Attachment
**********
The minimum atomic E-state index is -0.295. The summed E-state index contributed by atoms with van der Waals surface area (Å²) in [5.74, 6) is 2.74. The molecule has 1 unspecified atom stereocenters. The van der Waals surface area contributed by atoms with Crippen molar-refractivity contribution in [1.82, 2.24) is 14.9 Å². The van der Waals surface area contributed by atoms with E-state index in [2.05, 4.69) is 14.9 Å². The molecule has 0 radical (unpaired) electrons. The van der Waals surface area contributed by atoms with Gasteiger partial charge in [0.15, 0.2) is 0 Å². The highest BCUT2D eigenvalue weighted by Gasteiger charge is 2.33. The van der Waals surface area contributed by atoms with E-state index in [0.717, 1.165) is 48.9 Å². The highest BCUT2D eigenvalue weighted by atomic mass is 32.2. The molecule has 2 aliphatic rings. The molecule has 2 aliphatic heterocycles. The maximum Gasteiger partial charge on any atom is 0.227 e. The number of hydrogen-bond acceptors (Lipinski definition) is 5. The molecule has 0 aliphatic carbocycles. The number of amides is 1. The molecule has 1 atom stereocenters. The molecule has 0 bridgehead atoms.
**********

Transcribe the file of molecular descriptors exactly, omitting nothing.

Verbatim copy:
The minimum atomic E-state index is -0.295. The summed E-state index contributed by atoms with van der Waals surface area (Å²) in [5.74, 6) is 2.74. The molecule has 1 unspecified atom stereocenters. The van der Waals surface area contributed by atoms with Crippen molar-refractivity contribution in [1.82, 2.24) is 14.9 Å². The van der Waals surface area contributed by atoms with E-state index in [2.05, 4.69) is 14.9 Å². The molecule has 0 radical (unpaired) electrons. The van der Waals surface area contributed by atoms with Gasteiger partial charge in [0.15, 0.2) is 0 Å². The highest BCUT2D eigenvalue weighted by Gasteiger charge is 2.33. The van der Waals surface area contributed by atoms with E-state index in [0.717, 1.165) is 48.9 Å². The highest BCUT2D eigenvalue weighted by atomic mass is 32.2. The molecule has 2 aliphatic rings. The molecule has 2 aliphatic heterocycles. The maximum Gasteiger partial charge on any atom is 0.227 e. The number of hydrogen-bond acceptors (Lipinski definition) is 5. The molecule has 0 aliphatic carbocycles. The number of amides is 1. The molecule has 1 atom stereocenters. The molecule has 0 bridgehead atoms.